The year 2007 may not have ended on a pleasant note for the subcontinent, at least not how the great Sufi poet Maulana Jalaluddin Rumi would have envisaged.
In the wake of recent terrorist activity, Rumi’s words on tolerance and love hold special significance today.
To mark the 800th birth anniversary of the poet-philosopher, Unesco had declared 2007 as International Year of Rumi.
Taking the celebration of universal Sufism that Rumi professed a step further, an international film festival capturing the essence and the message of the Sufis will be organised in the city [Mumbai] on Saturday, January 5.
The festival showcases films influenced by the Sufi treatise from across the globe. Take for instance Tina Petrova’s Rumi - Turning Ecstatic (Canada, 2006).
The film tells her story of how she rediscovered life through Rumi after a near-fatal accident. An award-winning actress, Tina is a writer, producer and director.
Originally from Turkey but now teaching at the State University of New York Fredonia, Nefin Dinc’s film I Named Her Angel (Turkey, 2006) follows a 12-year-old girl, Elif, through the course of a year, witnessing her learning the Sema (whirling) dance.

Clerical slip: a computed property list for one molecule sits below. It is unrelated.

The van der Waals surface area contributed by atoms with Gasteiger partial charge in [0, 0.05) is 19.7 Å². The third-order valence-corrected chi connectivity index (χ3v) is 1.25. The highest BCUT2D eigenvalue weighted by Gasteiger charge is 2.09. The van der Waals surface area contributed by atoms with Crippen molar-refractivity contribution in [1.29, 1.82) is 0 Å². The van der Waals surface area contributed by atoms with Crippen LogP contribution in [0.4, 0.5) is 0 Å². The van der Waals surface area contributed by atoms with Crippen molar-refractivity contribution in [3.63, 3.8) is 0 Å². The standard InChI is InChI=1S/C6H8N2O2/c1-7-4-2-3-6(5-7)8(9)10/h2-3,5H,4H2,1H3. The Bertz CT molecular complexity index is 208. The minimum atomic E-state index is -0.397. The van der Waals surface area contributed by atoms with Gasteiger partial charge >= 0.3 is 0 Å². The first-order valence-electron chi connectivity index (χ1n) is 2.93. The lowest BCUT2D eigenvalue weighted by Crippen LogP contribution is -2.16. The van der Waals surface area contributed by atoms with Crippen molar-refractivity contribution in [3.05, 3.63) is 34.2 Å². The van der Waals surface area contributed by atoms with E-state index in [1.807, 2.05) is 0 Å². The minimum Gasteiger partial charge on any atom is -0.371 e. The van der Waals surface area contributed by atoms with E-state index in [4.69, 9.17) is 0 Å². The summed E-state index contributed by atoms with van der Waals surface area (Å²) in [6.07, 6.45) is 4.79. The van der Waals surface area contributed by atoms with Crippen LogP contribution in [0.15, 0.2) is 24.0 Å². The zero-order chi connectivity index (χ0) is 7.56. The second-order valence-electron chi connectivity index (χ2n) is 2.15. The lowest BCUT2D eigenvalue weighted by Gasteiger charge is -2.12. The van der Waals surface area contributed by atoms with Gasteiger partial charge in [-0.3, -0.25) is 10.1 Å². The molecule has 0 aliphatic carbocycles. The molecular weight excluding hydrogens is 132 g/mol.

The film won the Special Recognition Award at the Washington DC Independent Film Festival and the Student Award at This Line Film Festival, Texas.
Through her film, Give Me Your Love (Pakistan, 2007) young Nameera Ahmed explores the role music plays in the lives of the Mevlevi Sufis or the whirling dervishes.
They talk of the making and playing of the Ney, a reed flute as a metaphor for the training and transformation of the human spirit.
The film captures the timelessness of the world of Sufis in the contemporary context, where the metaphor still holds power.
[About Nefin Dinc's I Named Her Angel, read also
(click the link, then scroll down) with a comment of the Director ]
[Picture: Mumbai, the National Centre for the Performing Arts. Photo from: http://miffindia.in/]